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75 Down Blocks: Refining Karate Technique Paperback – May 1, 2003

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Product Details

  • Paperback: 196 pages
  • Publisher: Tuttle Publishing; 1 edition (May 1, 2003)
  • Language: English
  • ISBN-10: 0804832188
  • ISBN-13: 978-0804832182
  • Product Dimensions: 9 x 6.1 x 0.5 inches
  • Shipping Weight: 11.5 ounces
  • Average Customer Review: 4.4 out of 5 stars  See all reviews (7 customer reviews)
  • Amazon Best Sellers Rank: #1,104,791 in Books (See Top 100 in Books)

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Customer Reviews

Most Helpful Customer Reviews

12 of 13 people found the following review helpful By Z. Dienes on August 22, 2003
Format: Paperback
In recent years we have learnt that to understand our style thoroughly we have to go beyond our style; but in so doing we can find the effective self defence principles that were there all along. So practitioners of karate, tae kwon do, kung fu and so on are realizing that their kata and even basic kihon can make sense as self defence -in a way they never did as "traditionally" taught - if we have the eyes to see what they could be. Because at this stage in the evolution of our arts this is largely a process of reverse engineering, the sticking point is having the range of conceptual tools to see what the moves could be. Having trained with Rick Clark regularly on his seminars in the UK, I was always struck by how someone could show him some piece of kata from their style, and Rick could see immediately a number of interesting and worthwhile applications. He has taken that vision of his and inspected one of the most basic movements in many styles - the down block. What comes out is a wealth of ideas - just the inspiration the modern practitioner needs to understand his art. Any one person should reject many of the ideas and accept only a few for regular training, so that what they take fits in most coherently with what else they use for other movements in their kata etc. But each student will select something different, and so seeing a wide range of possiblities is invaluable for guiding one to create one's own personal self defence system. Presented here are many principles of jujutsu, arnis and kyusho jutsu applied to a simple move of karate, illustrating the fundamental unity of all styles. It's a book I will return to many times.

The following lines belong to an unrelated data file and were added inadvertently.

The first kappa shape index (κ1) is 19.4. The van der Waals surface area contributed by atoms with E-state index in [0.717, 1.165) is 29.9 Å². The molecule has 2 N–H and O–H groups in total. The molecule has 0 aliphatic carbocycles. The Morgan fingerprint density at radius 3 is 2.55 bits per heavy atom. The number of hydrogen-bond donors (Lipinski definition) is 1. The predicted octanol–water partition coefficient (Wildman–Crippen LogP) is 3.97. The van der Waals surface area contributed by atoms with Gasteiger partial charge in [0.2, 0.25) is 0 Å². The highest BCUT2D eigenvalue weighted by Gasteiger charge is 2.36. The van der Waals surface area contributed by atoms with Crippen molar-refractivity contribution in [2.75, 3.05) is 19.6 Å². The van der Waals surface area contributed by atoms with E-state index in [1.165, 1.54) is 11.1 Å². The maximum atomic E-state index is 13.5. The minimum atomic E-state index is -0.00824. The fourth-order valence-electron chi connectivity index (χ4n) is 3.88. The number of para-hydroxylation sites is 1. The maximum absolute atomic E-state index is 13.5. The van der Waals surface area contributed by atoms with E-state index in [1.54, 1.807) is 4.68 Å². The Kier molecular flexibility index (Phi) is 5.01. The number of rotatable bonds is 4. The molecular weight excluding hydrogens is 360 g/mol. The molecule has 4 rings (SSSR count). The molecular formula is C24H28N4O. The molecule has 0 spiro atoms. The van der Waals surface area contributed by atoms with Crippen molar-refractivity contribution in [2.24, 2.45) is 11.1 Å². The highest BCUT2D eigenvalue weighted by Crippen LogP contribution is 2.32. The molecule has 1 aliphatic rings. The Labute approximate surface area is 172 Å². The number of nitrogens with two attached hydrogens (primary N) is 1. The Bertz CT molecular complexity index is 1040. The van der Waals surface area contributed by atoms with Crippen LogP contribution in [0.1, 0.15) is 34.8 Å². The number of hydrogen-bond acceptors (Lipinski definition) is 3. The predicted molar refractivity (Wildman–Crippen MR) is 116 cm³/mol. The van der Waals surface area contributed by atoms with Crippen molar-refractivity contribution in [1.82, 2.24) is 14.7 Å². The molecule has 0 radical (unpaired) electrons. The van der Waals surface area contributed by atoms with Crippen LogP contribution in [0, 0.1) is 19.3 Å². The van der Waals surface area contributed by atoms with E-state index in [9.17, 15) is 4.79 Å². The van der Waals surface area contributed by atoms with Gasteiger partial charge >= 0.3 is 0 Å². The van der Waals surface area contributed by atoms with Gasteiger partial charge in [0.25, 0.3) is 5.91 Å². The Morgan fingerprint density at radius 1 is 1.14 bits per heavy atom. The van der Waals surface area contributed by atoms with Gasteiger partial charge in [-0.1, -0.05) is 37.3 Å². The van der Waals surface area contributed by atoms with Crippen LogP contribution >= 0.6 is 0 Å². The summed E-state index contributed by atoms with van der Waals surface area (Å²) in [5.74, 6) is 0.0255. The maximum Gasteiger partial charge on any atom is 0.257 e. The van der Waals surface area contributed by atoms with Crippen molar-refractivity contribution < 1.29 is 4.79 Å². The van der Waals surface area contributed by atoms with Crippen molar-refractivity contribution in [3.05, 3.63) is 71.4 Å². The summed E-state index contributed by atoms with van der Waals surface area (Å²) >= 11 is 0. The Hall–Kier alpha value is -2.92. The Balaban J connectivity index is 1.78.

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9 of 10 people found the following review helpful By Magellan HALL OF FAMETOP 1000 REVIEWER on April 2, 2005
Format: Paperback
Prof. Rick Clark isn't your usual martial arts writer. For one thing, in this book he writes about the ideas of Wilfredo Pareto, the 19th century economist who invented the 80/20 rule, and how that idea applies to martial arts; crime statistics for violent attacks against police officers and their implication for martial arts training; and in the second appendix to the book, there is a brief history of the reintroduction of Japanese martial arts into their univerisity system and the contribution of a German doctor who became physician to the Meiji emperor's son in that regard by the name of Erwin Baelz.